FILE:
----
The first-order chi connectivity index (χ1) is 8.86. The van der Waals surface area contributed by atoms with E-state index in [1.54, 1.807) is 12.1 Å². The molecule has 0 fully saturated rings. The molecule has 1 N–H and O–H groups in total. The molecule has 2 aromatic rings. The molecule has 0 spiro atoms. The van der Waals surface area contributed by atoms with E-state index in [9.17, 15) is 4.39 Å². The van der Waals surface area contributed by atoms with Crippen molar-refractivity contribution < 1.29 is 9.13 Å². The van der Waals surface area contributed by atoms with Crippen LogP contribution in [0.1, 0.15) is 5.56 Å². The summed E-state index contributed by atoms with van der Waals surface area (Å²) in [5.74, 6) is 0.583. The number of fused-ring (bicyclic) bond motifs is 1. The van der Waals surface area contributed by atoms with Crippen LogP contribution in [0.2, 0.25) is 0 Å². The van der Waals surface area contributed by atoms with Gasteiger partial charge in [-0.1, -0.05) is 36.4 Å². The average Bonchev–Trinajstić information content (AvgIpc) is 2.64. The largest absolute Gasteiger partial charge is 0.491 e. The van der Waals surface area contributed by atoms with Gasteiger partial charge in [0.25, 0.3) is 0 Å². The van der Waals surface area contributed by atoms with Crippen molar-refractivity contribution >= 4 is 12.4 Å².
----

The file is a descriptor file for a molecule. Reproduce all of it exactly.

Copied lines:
The first-order chi connectivity index (χ1) is 8.86. The van der Waals surface area contributed by atoms with E-state index in [1.54, 1.807) is 12.1 Å². The molecule has 0 fully saturated rings. The molecule has 1 N–H and O–H groups in total. The molecule has 2 aromatic rings. The molecule has 0 spiro atoms. The van der Waals surface area contributed by atoms with E-state index in [9.17, 15) is 4.39 Å². The van der Waals surface area contributed by atoms with Crippen molar-refractivity contribution < 1.29 is 9.13 Å². The van der Waals surface area contributed by atoms with Crippen LogP contribution in [0.1, 0.15) is 5.56 Å². The summed E-state index contributed by atoms with van der Waals surface area (Å²) in [5.74, 6) is 0.583. The number of fused-ring (bicyclic) bond motifs is 1. The van der Waals surface area contributed by atoms with Crippen LogP contribution in [0.2, 0.25) is 0 Å². The van der Waals surface area contributed by atoms with Gasteiger partial charge in [-0.1, -0.05) is 36.4 Å². The average Bonchev–Trinajstić information content (AvgIpc) is 2.64. The largest absolute Gasteiger partial charge is 0.491 e. The van der Waals surface area contributed by atoms with Gasteiger partial charge in [0.25, 0.3) is 0 Å². The van der Waals surface area contributed by atoms with Crippen molar-refractivity contribution >= 4 is 12.4 Å².